After the last year we have all taken up new hobbies and interests, but maybe you have dabbled in sewing for a while now and are looking to expand your knowledge into upholstery. To help you out we have written all about the different things you need to consider when looking for the perfect fabric for upholstery.
Fun Fact for you, did you know that people have been upholstering furniture since the Middle Ages?
Or maybe you have been looking at an item of furniture recently in your home and realised that it needs a little TLC and some new fabric to extend its life. Re-upholstery of an older piece is a great way of breathing new life into an existing furniture item, which given everything else going on is becoming incredibly important.
What is the difference between upholstery and soft furnishing fabric?
Upholstery fabric needs to be hard-wearing enough to withstand daily or occasional use, it shouldn’t stretch and create unwanted creases and should ideally maintain its colour when exposed to sunlight. Upholstery fabric is often treated with a special finish to make it fire retardant which is an important safety aspect especially if intended for furniture in commercial use such as hotels. The main difference between upholstery fabric and soft furnishing fabric used for cushions and curtains is the level of durability or the rub test which is evaluated using the Martindale test.
What does the Martindale Rating Mean?
You may have seen a Martindale test number on some of our furnishing fabrics, but then wondered what on earth it means? Well, put simply it is the number of times a bottom can be plonked onto the chair before the fabric wears away. It’s rated in terms of how much use the fabric will get and there are 6 different scales of use:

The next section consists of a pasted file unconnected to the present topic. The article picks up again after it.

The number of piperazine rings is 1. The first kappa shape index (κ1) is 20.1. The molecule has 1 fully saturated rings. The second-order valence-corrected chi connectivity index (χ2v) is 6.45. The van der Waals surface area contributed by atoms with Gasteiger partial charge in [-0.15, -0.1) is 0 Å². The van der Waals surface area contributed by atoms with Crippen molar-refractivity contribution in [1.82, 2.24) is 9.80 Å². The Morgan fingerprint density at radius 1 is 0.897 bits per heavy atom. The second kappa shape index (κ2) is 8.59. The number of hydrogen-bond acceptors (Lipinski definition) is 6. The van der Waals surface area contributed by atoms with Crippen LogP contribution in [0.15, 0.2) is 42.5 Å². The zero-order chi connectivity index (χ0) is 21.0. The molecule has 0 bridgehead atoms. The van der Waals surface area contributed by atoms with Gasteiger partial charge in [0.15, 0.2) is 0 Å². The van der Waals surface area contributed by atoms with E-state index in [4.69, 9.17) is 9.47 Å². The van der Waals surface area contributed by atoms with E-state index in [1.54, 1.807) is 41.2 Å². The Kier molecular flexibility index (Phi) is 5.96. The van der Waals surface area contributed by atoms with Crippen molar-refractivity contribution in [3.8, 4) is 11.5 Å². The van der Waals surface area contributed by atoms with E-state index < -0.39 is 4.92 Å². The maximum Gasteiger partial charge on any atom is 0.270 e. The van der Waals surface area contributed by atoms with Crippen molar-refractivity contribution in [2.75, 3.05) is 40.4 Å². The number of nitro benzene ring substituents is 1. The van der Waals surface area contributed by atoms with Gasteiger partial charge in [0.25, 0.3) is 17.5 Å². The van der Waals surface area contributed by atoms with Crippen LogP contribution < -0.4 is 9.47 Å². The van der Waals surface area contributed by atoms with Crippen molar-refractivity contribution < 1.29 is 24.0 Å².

- Decorative - Less than 10,000 Rubs meaning the fabric can be used for cushions.
- Light Domestic - 10,000 to 15,000 Rubs so it can be used for occasional use domestic furniture (like the chair in the corner of your bedroom, to store clothes on - we all have one.)
General Domestic - 15,000 to 25,000 Rubs meaning it can be used for domestic furniture that gets used every day so bench seat cushions maybe. This is the amount you need for a domestic sofa.
- Heavy Duty - 25,000 to 30,000 if still used in the home this is for more than the average kids, pets and grown-ups sit downs.
- General Commercial Use - 30,000 to 40,000 now this is reasonably heavy duty and is for the Hospitality Industry.
Commercial Grade - 40,000 plus for the very highest number of bottoms on seats.
Although the Martindale test considers how robust the end product will be, it doesn’t include protection from UV light, chemicals, dirt or pets. This is important to take into account because even a velvet with a high Martindale rating will quickly develop a dented pile from pet claws.
Does All Fabric Used in Upholstery have to be Fire Retardant?
Fire retardancy is a tricky one, when re-covering furniture for domestic use, it is important to take it into account. But if you are getting someone to do it professionally, they will want the fabric to be fire retardant. Even if the piece of furniture is older it needs to be thought about at least, as anything made from 1950 onwards must match up to the Furniture and Furnishings Fire Safety Regulations. There are a few different options for this: it can be treated before use, or you can use a fire-retardant lining. The treatments are either soaked or the back is chemically treated.